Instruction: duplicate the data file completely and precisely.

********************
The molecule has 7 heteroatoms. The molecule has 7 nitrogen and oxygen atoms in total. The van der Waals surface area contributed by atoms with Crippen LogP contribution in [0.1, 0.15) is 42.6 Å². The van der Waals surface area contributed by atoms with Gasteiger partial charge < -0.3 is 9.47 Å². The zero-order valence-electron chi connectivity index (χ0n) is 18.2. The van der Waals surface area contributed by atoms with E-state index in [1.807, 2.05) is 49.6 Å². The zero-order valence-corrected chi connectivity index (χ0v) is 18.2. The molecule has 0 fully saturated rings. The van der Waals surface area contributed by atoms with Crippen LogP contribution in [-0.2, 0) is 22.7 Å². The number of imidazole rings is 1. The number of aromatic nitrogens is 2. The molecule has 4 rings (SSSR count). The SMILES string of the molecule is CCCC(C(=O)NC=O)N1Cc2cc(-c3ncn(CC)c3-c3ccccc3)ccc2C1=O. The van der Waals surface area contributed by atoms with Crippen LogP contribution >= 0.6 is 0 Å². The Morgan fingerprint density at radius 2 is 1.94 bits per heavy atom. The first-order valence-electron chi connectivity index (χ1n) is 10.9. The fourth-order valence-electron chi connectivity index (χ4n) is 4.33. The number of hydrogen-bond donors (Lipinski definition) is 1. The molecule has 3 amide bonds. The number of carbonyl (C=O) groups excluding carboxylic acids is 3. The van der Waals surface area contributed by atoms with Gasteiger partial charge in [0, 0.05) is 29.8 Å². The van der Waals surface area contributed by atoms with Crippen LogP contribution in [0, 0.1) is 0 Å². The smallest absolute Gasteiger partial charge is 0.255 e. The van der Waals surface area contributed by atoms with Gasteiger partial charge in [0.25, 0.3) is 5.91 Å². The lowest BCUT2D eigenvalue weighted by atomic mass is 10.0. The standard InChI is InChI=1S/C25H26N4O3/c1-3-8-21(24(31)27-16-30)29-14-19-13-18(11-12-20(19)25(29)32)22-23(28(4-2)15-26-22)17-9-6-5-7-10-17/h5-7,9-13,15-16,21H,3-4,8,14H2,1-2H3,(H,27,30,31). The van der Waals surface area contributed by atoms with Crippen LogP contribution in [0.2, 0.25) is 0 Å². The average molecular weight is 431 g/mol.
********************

The molecule has 7 heteroatoms. The molecule has 7 nitrogen and oxygen atoms in total. The van der Waals surface area contributed by atoms with Crippen LogP contribution in [0.1, 0.15) is 42.6 Å². The van der Waals surface area contributed by atoms with Gasteiger partial charge < -0.3 is 9.47 Å². The zero-order valence-electron chi connectivity index (χ0n) is 18.2. The van der Waals surface area contributed by atoms with E-state index in [1.807, 2.05) is 49.6 Å². The zero-order valence-corrected chi connectivity index (χ0v) is 18.2. The molecule has 0 fully saturated rings. The van der Waals surface area contributed by atoms with Crippen LogP contribution in [-0.2, 0) is 22.7 Å². The number of imidazole rings is 1. The number of aromatic nitrogens is 2. The molecule has 4 rings (SSSR count). The SMILES string of the molecule is CCCC(C(=O)NC=O)N1Cc2cc(-c3ncn(CC)c3-c3ccccc3)ccc2C1=O. The van der Waals surface area contributed by atoms with Crippen LogP contribution >= 0.6 is 0 Å². The Morgan fingerprint density at radius 2 is 1.94 bits per heavy atom. The first-order valence-electron chi connectivity index (χ1n) is 10.9. The fourth-order valence-electron chi connectivity index (χ4n) is 4.33. The number of hydrogen-bond donors (Lipinski definition) is 1. The molecule has 3 amide bonds. The number of carbonyl (C=O) groups excluding carboxylic acids is 3. The van der Waals surface area contributed by atoms with Gasteiger partial charge in [0, 0.05) is 29.8 Å². The van der Waals surface area contributed by atoms with Crippen LogP contribution in [0, 0.1) is 0 Å². The smallest absolute Gasteiger partial charge is 0.255 e. The van der Waals surface area contributed by atoms with Gasteiger partial charge in [0.25, 0.3) is 5.91 Å². The lowest BCUT2D eigenvalue weighted by atomic mass is 10.0. The standard InChI is InChI=1S/C25H26N4O3/c1-3-8-21(24(31)27-16-30)29-14-19-13-18(11-12-20(19)25(29)32)22-23(28(4-2)15-26-22)17-9-6-5-7-10-17/h5-7,9-13,15-16,21H,3-4,8,14H2,1-2H3,(H,27,30,31). The van der Waals surface area contributed by atoms with Crippen LogP contribution in [0.2, 0.25) is 0 Å². The average molecular weight is 431 g/mol.